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Using a transistor to control high current loads with an Arduino
In this tutorial, you'll learn how to control a high-current DC load such as a DC motor or an incandescent light from a microcontroller.
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You will need the following parts for this tutorial.
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Connect a potentiometer to analog in pin 0 of the module:
The transistor allows you to control a circuit that's carrying higher current and voltage from the microcontroller. It acts as an electronic switch. The one you're using for this lab is an NPN-type transistor called a p2n2222a. The datasheet for it can be found here. It's designed for switching high-current loads. It has three connections, the base, the collector, and the emitter. The base is connected to the microcontroller's output. The high-current load (i.e. the motor or light) is attached to its power source, and then to the collector of the transistor. The emitter of the transistor is connected to ground.
If you're looking at the flat side of the transistor, the pins from the left are the collector, base, emitter.
Note: you can also use an IRF510 or IRF520 MOSFET transistor for this. A TIP120, and performs similarly. MOSFETS can handle more amperage and voltage, but are more sensitive to static electricity damage.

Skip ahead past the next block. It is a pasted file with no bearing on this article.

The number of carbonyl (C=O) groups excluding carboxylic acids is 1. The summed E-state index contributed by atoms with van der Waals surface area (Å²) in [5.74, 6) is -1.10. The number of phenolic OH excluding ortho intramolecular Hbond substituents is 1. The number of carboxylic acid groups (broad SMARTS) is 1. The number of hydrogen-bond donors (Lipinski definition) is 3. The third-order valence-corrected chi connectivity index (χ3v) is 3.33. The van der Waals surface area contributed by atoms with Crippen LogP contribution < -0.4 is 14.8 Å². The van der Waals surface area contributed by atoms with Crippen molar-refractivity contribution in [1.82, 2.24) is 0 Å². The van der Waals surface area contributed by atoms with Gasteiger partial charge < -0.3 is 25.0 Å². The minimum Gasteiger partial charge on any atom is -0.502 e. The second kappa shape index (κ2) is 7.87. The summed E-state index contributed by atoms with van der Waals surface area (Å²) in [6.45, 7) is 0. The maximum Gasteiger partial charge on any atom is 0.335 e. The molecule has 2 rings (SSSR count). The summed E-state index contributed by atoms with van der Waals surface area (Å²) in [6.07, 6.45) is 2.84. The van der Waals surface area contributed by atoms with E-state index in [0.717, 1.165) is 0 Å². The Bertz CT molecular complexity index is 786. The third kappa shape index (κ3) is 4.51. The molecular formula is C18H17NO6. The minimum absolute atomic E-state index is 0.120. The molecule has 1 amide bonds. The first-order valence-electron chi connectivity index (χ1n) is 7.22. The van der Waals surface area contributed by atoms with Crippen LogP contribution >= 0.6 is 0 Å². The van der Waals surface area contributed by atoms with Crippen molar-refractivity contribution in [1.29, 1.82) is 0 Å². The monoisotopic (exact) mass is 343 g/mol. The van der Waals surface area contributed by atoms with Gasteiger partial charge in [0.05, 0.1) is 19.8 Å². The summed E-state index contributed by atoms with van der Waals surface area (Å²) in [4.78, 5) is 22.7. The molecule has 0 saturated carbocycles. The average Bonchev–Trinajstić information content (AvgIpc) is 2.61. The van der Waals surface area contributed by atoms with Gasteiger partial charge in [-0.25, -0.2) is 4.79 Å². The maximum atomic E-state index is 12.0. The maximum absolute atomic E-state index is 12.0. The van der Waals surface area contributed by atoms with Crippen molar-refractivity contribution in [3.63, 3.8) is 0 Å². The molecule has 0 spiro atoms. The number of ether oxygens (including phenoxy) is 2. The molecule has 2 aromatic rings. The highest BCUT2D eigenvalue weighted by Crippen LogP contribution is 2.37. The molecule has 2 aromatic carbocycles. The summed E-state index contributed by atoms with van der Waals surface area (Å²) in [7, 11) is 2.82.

Connect the base to an output pin of the microcontroller, and the emitter to ground like so:
Attach a DC motor to the collector of the transistor. Many motors will require more amperage or voltage than the microcontroller can supply. If you're using the motor in your kit, it will run off USB power just fine and you can wire like the image below. If your motor requires more amperage or voltage, you'll need to wire up a separate power supply. If your motor runs on around 9V, you could use a 9V battery. A 5V motor might run on 4 AA batteries. a 12V battery may need a 12V wall wart, or a 12V battery. The ground of the motor power supply should connect to the ground of the microcontroller, on the breadboard.
FInally, add diode in parallel with the collector and emitter of the transistor, pointing away from ground. The diode to protects the transistor from back voltage generated when the motor shuts off, or if the motor is turned in the reverse direction.
Note: the schematic symbol for the transistor here is actually
for an IRF510 MOSFET. But it can be replaced with a TIP120
Be sure to add the diode to your circuit correctly. The silver band on the diode denotes the cathode which is the tip of the arrow in the schematic, like so:
This circuit assumes you're using a 5V motor. If your motor requires a different voltage, make sure to use a power supply that's appropriate. Connect the ground of the motor's supply to the ground of your microcontroller circuit, though, or the circuit won't work properly.
You could also attach a lamp using a transistor. Like the motor, the lamp circuit below assumes a 12V lamp. Change your power supply accordingly if you're using a different lamp. In the lamp circuit, the protection diode is not needed, since there's no way for the polarity to get reversed in this circuit:
Write a quick program to test the circuit. Your program should make the transistor pin an output in the setup method. Then in the loop, it should turn the motor on and off every second, just like the blink sketch does.
Now that you see it working, try changing the speed of the motor or the intensity of the lamp using the potentiometer.
To do that, read the voltage of the potentiometer using
For the motor users: